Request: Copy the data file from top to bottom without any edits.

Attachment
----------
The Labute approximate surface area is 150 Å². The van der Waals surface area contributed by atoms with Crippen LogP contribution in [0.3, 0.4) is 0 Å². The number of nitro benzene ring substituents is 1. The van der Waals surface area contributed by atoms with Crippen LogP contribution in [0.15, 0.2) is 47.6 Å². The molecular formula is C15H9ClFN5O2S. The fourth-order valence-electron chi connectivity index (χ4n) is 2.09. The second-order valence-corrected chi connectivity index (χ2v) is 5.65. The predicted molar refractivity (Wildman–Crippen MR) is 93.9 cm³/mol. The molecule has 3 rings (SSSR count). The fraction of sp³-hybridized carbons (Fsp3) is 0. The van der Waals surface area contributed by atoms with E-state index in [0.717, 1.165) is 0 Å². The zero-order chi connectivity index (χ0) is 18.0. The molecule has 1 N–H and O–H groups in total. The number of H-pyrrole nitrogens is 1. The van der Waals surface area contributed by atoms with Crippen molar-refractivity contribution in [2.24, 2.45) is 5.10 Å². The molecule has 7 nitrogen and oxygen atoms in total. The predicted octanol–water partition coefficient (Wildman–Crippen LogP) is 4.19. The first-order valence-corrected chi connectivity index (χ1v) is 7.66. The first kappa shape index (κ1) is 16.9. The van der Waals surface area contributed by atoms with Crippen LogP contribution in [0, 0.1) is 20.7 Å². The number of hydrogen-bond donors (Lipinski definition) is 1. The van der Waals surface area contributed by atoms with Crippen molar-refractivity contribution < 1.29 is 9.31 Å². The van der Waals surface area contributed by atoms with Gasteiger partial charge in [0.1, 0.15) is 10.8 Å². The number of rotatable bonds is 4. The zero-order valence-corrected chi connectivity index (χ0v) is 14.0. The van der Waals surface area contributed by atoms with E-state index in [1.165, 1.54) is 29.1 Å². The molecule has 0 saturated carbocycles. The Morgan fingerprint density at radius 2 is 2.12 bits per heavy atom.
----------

The Labute approximate surface area is 150 Å². The van der Waals surface area contributed by atoms with Crippen LogP contribution in [0.3, 0.4) is 0 Å². The number of nitro benzene ring substituents is 1. The van der Waals surface area contributed by atoms with Crippen LogP contribution in [0.15, 0.2) is 47.6 Å². The molecular formula is C15H9ClFN5O2S. The fourth-order valence-electron chi connectivity index (χ4n) is 2.09. The second-order valence-corrected chi connectivity index (χ2v) is 5.65. The predicted molar refractivity (Wildman–Crippen MR) is 93.9 cm³/mol. The molecule has 3 rings (SSSR count). The fraction of sp³-hybridized carbons (Fsp3) is 0. The van der Waals surface area contributed by atoms with E-state index in [0.717, 1.165) is 0 Å². The zero-order chi connectivity index (χ0) is 18.0. The molecule has 1 N–H and O–H groups in total. The number of H-pyrrole nitrogens is 1. The van der Waals surface area contributed by atoms with Crippen molar-refractivity contribution in [2.24, 2.45) is 5.10 Å². The molecule has 7 nitrogen and oxygen atoms in total. The predicted octanol–water partition coefficient (Wildman–Crippen LogP) is 4.19. The first-order valence-corrected chi connectivity index (χ1v) is 7.66. The first kappa shape index (κ1) is 16.9. The van der Waals surface area contributed by atoms with Crippen LogP contribution in [0, 0.1) is 20.7 Å². The number of hydrogen-bond donors (Lipinski definition) is 1. The van der Waals surface area contributed by atoms with Crippen molar-refractivity contribution < 1.29 is 9.31 Å². The van der Waals surface area contributed by atoms with Gasteiger partial charge in [0.1, 0.15) is 10.8 Å². The number of rotatable bonds is 4. The zero-order valence-corrected chi connectivity index (χ0v) is 14.0. The van der Waals surface area contributed by atoms with E-state index in [1.165, 1.54) is 29.1 Å². The molecule has 0 saturated carbocycles. The Morgan fingerprint density at radius 2 is 2.12 bits per heavy atom.